THE FOCUS

GALLERY VISIT: UNREQUITED LEISURE

SEP. 30, 2019

Look for the emblematic lawn chair, a banner that hangs outside the unassuming brick duplex. Near Plaza Artist Materials and next door to the storefront for Third Man Records, you’ll find Unrequited Leisure. Pie Town’s new artist-run gallery, which opened in January, addresses Nashville’s appetite for experimental, outward-facing programming.

Unrequited Leisure, Gallery Visit featuring work by Judy Rushin, 2019. Photo: Elysia Mann.

Unrequited Leisure, Gallery Visit featuring work by Judy Rushin, 2019. Photo: Elysia Mann.

It’s worth the mile-plus trek from the arcade where the First Saturday Art Crawl concentrates. An outlier in more than just physical location, Unrequited Leisure (UL) separates itself from the transactional flavor of the tourist-saturated downtown. Its exhibitions are dialogue-driven and curated by the gallery's directors Clint Sleeper and Chalet Comellas who, as art educators, envision the gallery as a site for conversation and exploration.

Unrequited Leisure, Gallery Visit featuring work by Judy Rushin, 2019. (Photo by Elysia Mann).

Unrequited Leisure, Gallery Visit featuring work by Judy Rushin, 2019. (Photo by Elysia Mann).

A key part of the programming is a series of film screenings that take place in the private yard behind the gallery. Here you’ll find actual lawn chairs—various kinds—sprinkled around the grass. A primitive, white projection screen contrasts starkly with the wall of dark green ivy behind it. 

Unrequited Leisure, Gallery Visit featuring work by Judy Rushin, 2019. (Photo by Elysia Mann).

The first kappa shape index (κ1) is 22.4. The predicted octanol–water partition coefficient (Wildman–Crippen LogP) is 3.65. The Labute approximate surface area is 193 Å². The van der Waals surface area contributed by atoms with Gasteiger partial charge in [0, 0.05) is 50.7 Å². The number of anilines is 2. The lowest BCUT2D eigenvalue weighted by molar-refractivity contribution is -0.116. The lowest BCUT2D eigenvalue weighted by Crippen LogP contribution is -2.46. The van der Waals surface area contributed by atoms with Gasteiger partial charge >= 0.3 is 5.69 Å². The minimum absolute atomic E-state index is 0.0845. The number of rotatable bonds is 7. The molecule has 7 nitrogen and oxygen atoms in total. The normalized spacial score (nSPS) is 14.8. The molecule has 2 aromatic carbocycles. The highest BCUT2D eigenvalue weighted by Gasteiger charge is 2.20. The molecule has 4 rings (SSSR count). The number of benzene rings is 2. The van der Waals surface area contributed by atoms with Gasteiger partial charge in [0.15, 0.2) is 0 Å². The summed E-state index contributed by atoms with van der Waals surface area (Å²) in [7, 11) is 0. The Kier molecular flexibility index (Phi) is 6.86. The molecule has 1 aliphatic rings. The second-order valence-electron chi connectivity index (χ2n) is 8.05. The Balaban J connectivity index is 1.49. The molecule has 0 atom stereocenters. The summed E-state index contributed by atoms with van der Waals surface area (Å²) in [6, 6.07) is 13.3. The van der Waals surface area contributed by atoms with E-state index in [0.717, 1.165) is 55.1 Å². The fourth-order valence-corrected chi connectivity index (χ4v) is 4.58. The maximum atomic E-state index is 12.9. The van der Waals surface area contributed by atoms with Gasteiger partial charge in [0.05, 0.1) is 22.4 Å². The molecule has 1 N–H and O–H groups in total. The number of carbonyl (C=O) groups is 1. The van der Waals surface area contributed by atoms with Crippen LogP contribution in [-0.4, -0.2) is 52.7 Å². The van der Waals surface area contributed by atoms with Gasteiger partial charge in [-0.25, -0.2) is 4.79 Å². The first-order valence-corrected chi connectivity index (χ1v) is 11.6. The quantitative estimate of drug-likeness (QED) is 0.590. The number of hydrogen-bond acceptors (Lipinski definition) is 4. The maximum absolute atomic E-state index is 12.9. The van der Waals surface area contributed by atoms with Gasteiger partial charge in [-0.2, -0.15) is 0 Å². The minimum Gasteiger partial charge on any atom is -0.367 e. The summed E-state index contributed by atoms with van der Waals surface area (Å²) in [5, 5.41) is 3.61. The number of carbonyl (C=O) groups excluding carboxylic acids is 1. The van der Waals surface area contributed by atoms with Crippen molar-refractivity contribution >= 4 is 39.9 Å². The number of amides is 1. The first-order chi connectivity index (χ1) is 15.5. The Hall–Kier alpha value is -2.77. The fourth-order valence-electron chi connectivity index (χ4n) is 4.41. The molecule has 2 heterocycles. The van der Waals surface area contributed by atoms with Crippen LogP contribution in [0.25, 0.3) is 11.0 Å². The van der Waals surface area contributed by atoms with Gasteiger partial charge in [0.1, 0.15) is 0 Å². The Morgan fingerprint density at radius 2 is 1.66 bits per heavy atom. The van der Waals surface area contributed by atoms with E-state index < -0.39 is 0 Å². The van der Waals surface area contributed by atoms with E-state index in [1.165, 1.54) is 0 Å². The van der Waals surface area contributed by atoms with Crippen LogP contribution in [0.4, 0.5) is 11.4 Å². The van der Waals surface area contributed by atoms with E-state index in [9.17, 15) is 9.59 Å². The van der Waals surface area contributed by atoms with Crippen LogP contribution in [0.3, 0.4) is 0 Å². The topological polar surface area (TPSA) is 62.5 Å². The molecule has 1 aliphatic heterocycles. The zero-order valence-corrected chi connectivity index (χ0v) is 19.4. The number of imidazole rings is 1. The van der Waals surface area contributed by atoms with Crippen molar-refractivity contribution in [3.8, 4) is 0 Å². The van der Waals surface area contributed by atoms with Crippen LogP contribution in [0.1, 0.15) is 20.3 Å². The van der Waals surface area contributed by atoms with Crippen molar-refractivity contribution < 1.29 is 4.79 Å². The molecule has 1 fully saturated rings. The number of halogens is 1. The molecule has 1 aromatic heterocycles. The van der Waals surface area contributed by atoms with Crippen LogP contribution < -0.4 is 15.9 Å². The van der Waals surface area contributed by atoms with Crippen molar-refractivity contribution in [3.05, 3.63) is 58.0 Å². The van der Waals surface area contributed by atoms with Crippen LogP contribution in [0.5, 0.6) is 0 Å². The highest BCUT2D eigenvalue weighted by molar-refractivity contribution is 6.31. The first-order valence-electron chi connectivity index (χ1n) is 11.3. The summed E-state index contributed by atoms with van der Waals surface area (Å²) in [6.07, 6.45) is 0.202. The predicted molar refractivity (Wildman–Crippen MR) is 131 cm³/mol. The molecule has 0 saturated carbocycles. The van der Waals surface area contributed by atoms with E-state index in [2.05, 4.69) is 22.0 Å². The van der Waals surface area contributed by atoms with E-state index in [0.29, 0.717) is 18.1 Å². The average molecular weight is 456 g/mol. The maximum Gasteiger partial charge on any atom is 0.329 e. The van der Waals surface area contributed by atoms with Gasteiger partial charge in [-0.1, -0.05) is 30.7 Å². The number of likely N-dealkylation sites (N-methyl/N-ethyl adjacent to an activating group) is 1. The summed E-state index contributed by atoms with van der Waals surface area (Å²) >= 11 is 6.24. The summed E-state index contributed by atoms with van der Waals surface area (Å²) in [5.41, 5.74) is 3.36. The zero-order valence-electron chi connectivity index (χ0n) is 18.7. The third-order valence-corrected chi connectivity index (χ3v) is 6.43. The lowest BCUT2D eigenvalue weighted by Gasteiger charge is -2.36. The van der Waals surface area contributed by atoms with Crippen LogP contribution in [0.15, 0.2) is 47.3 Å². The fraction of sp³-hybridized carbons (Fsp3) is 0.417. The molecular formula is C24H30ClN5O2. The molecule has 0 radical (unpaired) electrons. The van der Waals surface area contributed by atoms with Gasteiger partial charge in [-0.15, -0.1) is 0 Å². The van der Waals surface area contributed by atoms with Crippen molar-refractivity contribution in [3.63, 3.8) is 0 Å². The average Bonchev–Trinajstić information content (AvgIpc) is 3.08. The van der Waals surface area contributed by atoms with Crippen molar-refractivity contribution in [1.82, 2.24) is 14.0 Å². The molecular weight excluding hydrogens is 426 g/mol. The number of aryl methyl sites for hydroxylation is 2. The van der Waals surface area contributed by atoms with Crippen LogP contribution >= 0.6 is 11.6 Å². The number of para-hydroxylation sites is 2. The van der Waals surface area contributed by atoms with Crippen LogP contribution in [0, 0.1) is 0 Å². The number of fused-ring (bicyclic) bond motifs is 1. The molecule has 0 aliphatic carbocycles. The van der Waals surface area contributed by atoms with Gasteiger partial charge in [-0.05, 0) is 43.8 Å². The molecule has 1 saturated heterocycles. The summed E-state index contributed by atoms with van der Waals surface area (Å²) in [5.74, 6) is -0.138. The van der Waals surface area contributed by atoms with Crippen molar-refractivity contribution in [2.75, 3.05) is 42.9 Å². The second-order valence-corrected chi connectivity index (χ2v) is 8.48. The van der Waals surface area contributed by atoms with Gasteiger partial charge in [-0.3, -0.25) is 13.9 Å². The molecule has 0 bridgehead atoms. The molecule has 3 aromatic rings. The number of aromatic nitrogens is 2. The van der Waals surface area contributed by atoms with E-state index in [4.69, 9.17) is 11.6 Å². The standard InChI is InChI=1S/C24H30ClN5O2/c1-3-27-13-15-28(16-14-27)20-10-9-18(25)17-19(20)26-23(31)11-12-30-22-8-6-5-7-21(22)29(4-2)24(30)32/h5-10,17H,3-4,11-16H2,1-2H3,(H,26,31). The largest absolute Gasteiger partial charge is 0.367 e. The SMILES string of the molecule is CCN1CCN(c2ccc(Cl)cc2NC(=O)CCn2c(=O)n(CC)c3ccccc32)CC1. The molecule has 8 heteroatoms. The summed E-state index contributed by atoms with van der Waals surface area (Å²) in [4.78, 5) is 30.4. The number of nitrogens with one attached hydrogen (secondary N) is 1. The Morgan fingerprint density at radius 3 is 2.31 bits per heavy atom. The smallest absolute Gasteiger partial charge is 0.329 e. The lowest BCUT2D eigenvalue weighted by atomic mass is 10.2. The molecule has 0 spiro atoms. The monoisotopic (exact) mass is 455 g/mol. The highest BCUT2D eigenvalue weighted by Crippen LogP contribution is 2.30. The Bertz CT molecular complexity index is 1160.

Unrequited Leisure, Gallery Visit featuring work by Judy Rushin, 2019. (Photo by Elysia Mann).

The yard is not just used for film screenings, though. UL also hosts performances, lectures, and other happenings. Surrounded on all sides, the outdoor space has great acoustics for such gatherings. Sound is contained while the lush foliage of the perimeter blocks out the noise from marauding bachelorette parties. 

Back inside, the space is clean and intimate, with a single main room consisting of white walls, brick, and wood flooring. 

Unrequited Leisure, Gallery Visit featuring work by Judy Rushin, 2019. (Photo by Elysia Mann).

Unrequited Leisure, Gallery Visit featuring work by Judy Rushin, 2019. (Photo by Elysia Mann).


Unrequited Leisure, interior view of modular project space, 2019. (Photo by Chalet Comellas).

Unrequited Leisure, interior view of modular project space, 2019. (Photo by Chalet Comellas).

A moveable enclosure simultaneously adds wall space and a dedicated area for multimedia installations. This built-out room, when not employed as part of the exhibition, is where Comellas keeps her studio. It’s big enough to fit a desk and chair, tripod, tools, and a few shelves. She lives here, too, in the apartment behind the main gallery. Though many artist-run spaces are live-work, UL seems especially adept at maximizing its flexibility, allowing for greater diversity of shows.

Weelsee Wen (Judy Rushin), 2048, cotton and synthetic fibers and dyes, 2019.